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Tuesday, 26 February 2013

Christopher Marlowe

baptised 26 February 1564
died 30 May 1593

English dramatist, poet and translator of the Elizabethan era. As the foremost Elizabethan tragedian,next to William Shakespeare, he is known for his blank verse, his overreaching protagonists and for the homoerotic situations and incidents which occur in his plays and poems more frequently and more variously that in any other major English Renaissance writer.

Two famous quotations attributed to him were "St John the Evangelist was bedfellow to Christ and leaned alwaies in his bosome, that he used him as the sinners of Sodoma" and "That all they that love not Tobacco & Boies were fooles". These may have been invented by his enemies, but they are in keeping with sentiments expressed or implies in his work.

Born two months before Shakespeare, Marlowe was the son of an established and respect­able shoemaker in Canterbury, where he attended the King's School, later going on to take both his B.A. and M.A. degrees at Corpus Christi College, Cambridge. One month before he was to appear for his commencement in 1587, amid rumors of his conversion to Catholicism and flight to France, the university received a letter from the Queen's Privy Council excusing his absence and assuring them of his loyal service to Elizabeth. This letter has cre­ated a great deal of speculation about the dashing and iconoclastic young man's activities, suggesting that he was probably working as a government spy.

The final six years of his short life were spent in London where "Kit" Mar­lowe was usually involved in something scandalous or illegal, resulting in several scrapes with the law and at least one prison confinement. During these years, he pro­duced his slender but highly important and influential canon: Dido Queen of Carthage (1586), Tamburlaine I and II (1597), The Jew of Malta (1589), The Mas­sacre at Paris (1590), Edward II (1591), Doctor Faustus (1592), and the unfinished narrative poem Hero and Leander. The first genuine poet to write for the English theatre was killed, perhaps assassinated, under highly suspicious circumstances by a knife wound to the head in a private dining room in an inn in Deptford on May 30, 1593.

Twelve days before his death, Marlowe had been arrested on charges of atheism, stemming in part from his repu­tation and from accusations made against him by fellow playwright Thomas Kyd, who had been charged earlier; Kyd's claim was based on documents seized during a search of the rooms both men used for writing. This sort of sensation followed Marlowe throughout his life and, seem­ingly, was fostered by the poet himself.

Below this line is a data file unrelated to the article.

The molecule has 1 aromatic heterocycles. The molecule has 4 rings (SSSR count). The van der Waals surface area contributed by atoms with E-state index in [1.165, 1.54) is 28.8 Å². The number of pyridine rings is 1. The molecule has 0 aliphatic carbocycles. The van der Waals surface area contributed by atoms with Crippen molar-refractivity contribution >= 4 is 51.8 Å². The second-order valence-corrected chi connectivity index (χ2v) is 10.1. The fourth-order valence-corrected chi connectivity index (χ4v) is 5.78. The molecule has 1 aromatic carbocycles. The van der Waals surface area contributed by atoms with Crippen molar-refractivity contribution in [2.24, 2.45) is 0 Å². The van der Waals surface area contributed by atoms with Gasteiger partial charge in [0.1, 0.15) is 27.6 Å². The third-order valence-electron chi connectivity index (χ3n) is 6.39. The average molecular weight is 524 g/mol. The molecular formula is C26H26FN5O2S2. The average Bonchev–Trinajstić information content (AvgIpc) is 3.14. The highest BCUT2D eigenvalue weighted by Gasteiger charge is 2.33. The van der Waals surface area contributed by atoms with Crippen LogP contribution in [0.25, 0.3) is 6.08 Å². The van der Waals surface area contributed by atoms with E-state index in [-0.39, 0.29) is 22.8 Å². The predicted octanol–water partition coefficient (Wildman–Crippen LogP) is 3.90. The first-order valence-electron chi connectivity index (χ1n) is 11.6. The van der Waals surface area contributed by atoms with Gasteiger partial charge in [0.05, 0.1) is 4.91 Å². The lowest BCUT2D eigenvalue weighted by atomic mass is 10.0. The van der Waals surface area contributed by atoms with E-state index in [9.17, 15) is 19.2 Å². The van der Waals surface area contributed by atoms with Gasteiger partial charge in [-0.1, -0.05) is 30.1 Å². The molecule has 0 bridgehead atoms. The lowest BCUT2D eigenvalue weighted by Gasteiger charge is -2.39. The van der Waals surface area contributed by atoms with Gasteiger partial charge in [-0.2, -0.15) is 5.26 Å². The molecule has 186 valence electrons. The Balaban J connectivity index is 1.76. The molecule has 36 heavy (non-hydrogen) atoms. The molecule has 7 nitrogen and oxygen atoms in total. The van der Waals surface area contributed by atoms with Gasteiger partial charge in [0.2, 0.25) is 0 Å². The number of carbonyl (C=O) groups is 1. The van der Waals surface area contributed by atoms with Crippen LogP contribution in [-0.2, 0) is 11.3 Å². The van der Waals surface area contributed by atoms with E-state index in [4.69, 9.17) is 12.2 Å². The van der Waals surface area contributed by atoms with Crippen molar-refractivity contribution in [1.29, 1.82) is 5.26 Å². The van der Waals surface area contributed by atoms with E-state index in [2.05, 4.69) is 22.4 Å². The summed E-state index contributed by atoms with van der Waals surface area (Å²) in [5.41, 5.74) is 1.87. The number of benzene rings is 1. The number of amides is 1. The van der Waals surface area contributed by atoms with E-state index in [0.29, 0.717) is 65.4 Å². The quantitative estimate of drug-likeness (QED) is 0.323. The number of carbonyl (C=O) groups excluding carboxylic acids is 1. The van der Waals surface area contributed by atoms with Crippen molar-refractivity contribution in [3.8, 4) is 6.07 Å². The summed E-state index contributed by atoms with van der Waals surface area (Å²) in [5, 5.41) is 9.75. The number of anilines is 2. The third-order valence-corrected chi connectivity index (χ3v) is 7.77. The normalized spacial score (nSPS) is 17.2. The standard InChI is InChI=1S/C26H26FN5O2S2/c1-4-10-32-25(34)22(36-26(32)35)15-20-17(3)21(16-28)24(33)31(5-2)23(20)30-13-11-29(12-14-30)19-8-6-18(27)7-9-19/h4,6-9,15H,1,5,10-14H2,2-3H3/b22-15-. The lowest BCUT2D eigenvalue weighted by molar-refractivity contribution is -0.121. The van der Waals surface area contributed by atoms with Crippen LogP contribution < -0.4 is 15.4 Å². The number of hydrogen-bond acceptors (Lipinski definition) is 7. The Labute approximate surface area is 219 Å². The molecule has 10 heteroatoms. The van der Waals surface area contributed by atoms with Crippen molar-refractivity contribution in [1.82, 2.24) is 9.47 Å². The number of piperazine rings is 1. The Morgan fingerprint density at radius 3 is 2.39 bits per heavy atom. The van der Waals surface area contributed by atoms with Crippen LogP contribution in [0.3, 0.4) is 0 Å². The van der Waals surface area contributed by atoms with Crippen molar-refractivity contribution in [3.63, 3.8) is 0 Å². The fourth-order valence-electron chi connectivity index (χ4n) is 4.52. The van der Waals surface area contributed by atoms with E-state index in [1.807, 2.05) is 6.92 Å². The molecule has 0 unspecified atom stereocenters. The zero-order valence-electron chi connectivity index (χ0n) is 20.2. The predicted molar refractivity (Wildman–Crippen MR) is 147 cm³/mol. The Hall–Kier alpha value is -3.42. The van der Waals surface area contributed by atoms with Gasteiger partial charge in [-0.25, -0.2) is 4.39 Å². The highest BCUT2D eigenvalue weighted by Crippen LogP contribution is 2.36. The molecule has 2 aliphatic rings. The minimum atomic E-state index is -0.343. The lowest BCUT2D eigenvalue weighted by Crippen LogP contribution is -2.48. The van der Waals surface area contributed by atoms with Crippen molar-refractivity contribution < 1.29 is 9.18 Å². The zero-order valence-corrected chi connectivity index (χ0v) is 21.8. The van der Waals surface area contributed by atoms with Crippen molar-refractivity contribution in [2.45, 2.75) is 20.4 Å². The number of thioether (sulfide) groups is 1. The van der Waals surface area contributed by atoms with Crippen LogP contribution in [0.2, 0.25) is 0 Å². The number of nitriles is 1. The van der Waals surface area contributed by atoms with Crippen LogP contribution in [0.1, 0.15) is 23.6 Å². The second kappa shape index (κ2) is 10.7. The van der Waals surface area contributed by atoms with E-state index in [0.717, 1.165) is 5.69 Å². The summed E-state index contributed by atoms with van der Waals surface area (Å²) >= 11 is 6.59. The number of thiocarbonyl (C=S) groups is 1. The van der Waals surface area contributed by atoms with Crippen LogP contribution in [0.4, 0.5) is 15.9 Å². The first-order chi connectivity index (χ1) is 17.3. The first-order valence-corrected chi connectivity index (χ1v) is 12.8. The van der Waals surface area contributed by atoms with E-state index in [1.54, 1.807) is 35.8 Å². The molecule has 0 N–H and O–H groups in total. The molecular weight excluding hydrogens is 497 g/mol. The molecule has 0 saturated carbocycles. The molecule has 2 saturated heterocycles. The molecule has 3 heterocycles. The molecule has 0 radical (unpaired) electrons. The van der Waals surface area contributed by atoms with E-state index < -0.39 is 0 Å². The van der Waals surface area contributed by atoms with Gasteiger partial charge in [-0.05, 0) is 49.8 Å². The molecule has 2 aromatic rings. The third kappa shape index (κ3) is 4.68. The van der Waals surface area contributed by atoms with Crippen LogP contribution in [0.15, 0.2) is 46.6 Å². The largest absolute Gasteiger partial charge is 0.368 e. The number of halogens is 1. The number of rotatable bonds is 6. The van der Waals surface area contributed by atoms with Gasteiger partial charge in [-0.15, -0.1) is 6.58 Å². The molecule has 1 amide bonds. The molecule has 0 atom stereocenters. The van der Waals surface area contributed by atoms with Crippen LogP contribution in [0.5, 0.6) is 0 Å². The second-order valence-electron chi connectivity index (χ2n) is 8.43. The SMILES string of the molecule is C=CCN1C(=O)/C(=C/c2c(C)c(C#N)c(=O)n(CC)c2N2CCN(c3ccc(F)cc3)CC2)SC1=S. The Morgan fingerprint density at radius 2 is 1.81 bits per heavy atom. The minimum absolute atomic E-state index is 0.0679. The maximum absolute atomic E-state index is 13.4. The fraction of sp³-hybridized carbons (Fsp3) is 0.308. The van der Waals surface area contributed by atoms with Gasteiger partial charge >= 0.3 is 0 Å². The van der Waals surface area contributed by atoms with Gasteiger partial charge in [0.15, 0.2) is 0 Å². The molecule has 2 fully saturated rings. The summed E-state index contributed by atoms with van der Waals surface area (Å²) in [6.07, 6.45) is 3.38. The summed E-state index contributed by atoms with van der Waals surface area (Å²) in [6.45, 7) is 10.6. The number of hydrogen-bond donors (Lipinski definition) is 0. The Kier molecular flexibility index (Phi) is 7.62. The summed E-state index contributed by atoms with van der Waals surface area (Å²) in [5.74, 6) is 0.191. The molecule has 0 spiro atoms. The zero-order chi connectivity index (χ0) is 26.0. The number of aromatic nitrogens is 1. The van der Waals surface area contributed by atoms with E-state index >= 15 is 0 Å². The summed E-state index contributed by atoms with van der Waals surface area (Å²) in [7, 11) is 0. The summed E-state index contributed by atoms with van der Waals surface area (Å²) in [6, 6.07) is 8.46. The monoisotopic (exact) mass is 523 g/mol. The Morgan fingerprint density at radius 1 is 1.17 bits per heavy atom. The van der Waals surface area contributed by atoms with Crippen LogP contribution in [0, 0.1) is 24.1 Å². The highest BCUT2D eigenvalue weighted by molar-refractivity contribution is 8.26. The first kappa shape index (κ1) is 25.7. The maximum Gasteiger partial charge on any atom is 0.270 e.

After his death, claims about him became more personal and explicit. In the proceed­ings of his inquest, government informer Richard Baines claimed that Marlowe had said that "all they that love not Tobacco & Boies were fooles," and in 1598, Francis Meres wrote that he "was stabbed to death by a bawdy seruing man, a riuall of his in his lewde loue." However characteristic of what we do know of Marlowe's life, these posthumous comments do little to estab­lish his homosexuality.

However, Marlowe's work does demonstrate an understanding and com­passion for mythological and historical homosexuality. His Hero and Leander deals directly with Jupiter's passionate infatuation for Ganymede, a story which is also mentioned in Dido, and his masterwork, Edward II, based on fact, can be considered the first gay play in English.

An effeminate child, Edward was given as a companion the orphaned son of a Gascon knight at age 14 by his royal father, who hoped that the handsome and virile 16-year-old Piers Gaveston would exert a positive and masculine influence on his son. However, Edward fell passion­ately in love, and the king banished Gaveston in 1307. Marlowe's play begins shortly after this point with Edward (who had become king upon his father's death) immediately recalling his love to court, much to the anger of his barons, who demand Gaveston's permanent banish­ment. Edward, more the lover than the ruler, will accept nothing of this and even shares his throne with Gaveston, who is eventually seized and beheaded. Enraged in his grief, Edward involves himself in a bloody civil war, eventually taking an­other lover, young Spenser, who also is killed by the barons. Edward himself is seized, forced to abdicate, and, in 1327, is murdered by having a heated poker in­serted into his anus, "intended as just retribution for his sins." In this one play, Marlowe surpasses the achievements of many explicitly gay writers in his sensi­tive and complex portrayal of a doomed and passionate relationship between two men caught up in a repressive and homo­phobic society.
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